S-Bond Technology


Aluminum Foam Bonding - Graphite Foam Bonding - Carbon Foam Bonding

S-Bond® alloys are finding increasing applications in graphite foam bonding to metal. The limited capillarity and the active nature of S-Bond alloys enable them to join to porous surfaces without filling the pores. Graphite, metal and aluminum foams are emerging in high performance thermal management components for electronics due to their high specific surface area and lower weight. Other applications include the use of such foams for lightweight structures.


The figures to the left and right show examples of bonding graphite foam and metallic (aluminum) in thermal management applications.




Such joints' microstructure can be seen in the pictures to the left. Note that S-Bond 220 has wetted both aluminum and graphite in these two examples and that the alloy is located at the interface and has encapsulated the foam without excessive penetration.

The major functional advantage of S-Bond alloys is that their metallic joints permit excellent heat transfer as can be seen in the figure below where graphite foams and aluminum foams were S-Bond joined to plate. The test consisted of heating the plates with a specified power density, then measuring temperatures in the water and the plates.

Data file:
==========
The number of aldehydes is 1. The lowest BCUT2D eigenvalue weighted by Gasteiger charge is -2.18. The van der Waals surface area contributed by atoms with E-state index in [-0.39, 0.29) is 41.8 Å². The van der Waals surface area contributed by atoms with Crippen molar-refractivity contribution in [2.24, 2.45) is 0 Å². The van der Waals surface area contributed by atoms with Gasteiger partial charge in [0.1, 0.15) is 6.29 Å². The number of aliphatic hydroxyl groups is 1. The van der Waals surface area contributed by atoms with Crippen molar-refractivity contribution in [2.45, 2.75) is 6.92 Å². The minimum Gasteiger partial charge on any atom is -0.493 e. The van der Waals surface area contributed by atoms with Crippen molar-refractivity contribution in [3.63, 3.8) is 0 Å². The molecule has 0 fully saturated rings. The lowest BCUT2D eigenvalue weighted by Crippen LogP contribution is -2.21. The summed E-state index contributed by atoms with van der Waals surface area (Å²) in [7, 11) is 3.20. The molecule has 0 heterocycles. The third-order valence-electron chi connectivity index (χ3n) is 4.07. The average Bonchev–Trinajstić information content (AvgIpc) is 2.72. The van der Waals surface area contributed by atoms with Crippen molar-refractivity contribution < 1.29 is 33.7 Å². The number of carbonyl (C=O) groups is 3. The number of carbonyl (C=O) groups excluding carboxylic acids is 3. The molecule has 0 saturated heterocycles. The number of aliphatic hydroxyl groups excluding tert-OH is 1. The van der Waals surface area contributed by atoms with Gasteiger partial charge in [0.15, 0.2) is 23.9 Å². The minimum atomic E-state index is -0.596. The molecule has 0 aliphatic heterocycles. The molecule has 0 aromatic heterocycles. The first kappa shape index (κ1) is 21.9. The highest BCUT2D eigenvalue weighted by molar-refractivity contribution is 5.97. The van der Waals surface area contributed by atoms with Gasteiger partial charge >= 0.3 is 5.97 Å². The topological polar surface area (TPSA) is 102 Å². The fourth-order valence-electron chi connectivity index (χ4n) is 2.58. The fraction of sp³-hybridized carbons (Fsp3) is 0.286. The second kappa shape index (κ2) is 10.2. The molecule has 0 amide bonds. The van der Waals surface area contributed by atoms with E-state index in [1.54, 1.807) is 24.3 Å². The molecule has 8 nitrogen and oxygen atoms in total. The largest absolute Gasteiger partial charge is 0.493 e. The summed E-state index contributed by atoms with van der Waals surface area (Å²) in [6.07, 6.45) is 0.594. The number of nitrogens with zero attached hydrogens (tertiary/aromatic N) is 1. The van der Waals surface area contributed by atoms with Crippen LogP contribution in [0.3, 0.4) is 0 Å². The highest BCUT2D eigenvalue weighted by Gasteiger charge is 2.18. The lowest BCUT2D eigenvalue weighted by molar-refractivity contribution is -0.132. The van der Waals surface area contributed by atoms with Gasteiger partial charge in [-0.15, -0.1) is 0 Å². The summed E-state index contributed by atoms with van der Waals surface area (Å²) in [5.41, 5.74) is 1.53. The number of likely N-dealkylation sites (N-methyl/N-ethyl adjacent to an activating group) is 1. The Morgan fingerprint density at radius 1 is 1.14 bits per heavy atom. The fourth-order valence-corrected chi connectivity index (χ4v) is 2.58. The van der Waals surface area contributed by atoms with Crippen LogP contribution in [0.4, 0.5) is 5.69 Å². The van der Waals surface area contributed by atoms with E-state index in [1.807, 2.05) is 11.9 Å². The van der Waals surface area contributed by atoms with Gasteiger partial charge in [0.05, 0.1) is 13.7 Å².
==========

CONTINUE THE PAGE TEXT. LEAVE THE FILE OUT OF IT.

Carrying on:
Note the superior heat transfer capacity of the S-Bond joined two configurations of Gr-Foam core compared to folded aluminum and brazed fin inside a cold plate where the S-Bond joined graphite provides a much lower thermal resistance (or higher cooling capacity).


The figure at the left illustrates another type of foam joint. The photomicrograph illustrates how stainless steel foams are bonded to copper. Such joining may be useful for making fluid or air filters.

Contact Us to discuss S-Bond’s solutions for aluminum foam bonding, graphite foam bonding, carbon foam bonding and other porous surfaces used in high performance thermal management components for electronics. See teg Technollgy & Applications White Papers section for additional information on bonding graohite and carbon.